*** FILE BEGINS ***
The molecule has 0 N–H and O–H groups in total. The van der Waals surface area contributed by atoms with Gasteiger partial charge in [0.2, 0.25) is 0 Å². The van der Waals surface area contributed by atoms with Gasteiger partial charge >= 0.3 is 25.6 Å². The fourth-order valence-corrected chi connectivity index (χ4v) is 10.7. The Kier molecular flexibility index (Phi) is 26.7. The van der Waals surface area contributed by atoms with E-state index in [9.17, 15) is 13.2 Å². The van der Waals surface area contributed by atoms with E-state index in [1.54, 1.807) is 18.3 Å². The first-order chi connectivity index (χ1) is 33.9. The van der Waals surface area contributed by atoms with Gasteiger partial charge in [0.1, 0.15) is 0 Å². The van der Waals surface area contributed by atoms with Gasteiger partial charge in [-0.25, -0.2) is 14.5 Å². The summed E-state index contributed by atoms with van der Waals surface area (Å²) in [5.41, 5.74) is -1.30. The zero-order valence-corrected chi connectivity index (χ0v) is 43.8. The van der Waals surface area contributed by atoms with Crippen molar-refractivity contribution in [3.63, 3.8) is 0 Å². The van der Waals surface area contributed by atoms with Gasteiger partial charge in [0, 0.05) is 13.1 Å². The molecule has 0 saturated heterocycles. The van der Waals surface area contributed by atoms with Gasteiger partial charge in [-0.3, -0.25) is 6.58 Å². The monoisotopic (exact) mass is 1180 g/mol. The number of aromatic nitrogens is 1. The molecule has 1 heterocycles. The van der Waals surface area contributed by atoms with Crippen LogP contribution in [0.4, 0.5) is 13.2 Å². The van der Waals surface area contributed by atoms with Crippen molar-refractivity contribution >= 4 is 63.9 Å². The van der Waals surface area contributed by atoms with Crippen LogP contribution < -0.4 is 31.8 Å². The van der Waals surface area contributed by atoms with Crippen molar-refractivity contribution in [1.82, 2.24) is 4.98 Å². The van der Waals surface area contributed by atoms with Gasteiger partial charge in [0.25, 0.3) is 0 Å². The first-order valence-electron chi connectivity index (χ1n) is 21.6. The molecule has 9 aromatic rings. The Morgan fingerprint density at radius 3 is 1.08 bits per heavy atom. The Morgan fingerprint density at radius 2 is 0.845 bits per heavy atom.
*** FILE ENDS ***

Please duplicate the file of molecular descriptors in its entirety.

The molecule has 0 N–H and O–H groups in total. The van der Waals surface area contributed by atoms with Gasteiger partial charge in [0.2, 0.25) is 0 Å². The van der Waals surface area contributed by atoms with Gasteiger partial charge >= 0.3 is 25.6 Å². The fourth-order valence-corrected chi connectivity index (χ4v) is 10.7. The Kier molecular flexibility index (Phi) is 26.7. The van der Waals surface area contributed by atoms with E-state index in [9.17, 15) is 13.2 Å². The van der Waals surface area contributed by atoms with E-state index in [1.54, 1.807) is 18.3 Å². The first-order chi connectivity index (χ1) is 33.9. The van der Waals surface area contributed by atoms with Gasteiger partial charge in [0.1, 0.15) is 0 Å². The van der Waals surface area contributed by atoms with Gasteiger partial charge in [-0.25, -0.2) is 14.5 Å². The summed E-state index contributed by atoms with van der Waals surface area (Å²) in [5.41, 5.74) is -1.30. The zero-order valence-corrected chi connectivity index (χ0v) is 43.8. The van der Waals surface area contributed by atoms with Crippen molar-refractivity contribution in [3.63, 3.8) is 0 Å². The van der Waals surface area contributed by atoms with Gasteiger partial charge in [0, 0.05) is 13.1 Å². The molecule has 0 saturated heterocycles. The van der Waals surface area contributed by atoms with Gasteiger partial charge in [-0.3, -0.25) is 6.58 Å². The monoisotopic (exact) mass is 1180 g/mol. The number of aromatic nitrogens is 1. The molecule has 1 heterocycles. The van der Waals surface area contributed by atoms with Crippen LogP contribution in [0.4, 0.5) is 13.2 Å². The van der Waals surface area contributed by atoms with Crippen molar-refractivity contribution >= 4 is 63.9 Å². The van der Waals surface area contributed by atoms with Crippen LogP contribution < -0.4 is 31.8 Å². The van der Waals surface area contributed by atoms with Crippen molar-refractivity contribution in [1.82, 2.24) is 4.98 Å². The van der Waals surface area contributed by atoms with Gasteiger partial charge in [0.25, 0.3) is 0 Å². The first-order valence-electron chi connectivity index (χ1n) is 21.6. The molecule has 9 aromatic rings. The Morgan fingerprint density at radius 3 is 1.08 bits per heavy atom. The Morgan fingerprint density at radius 2 is 0.845 bits per heavy atom.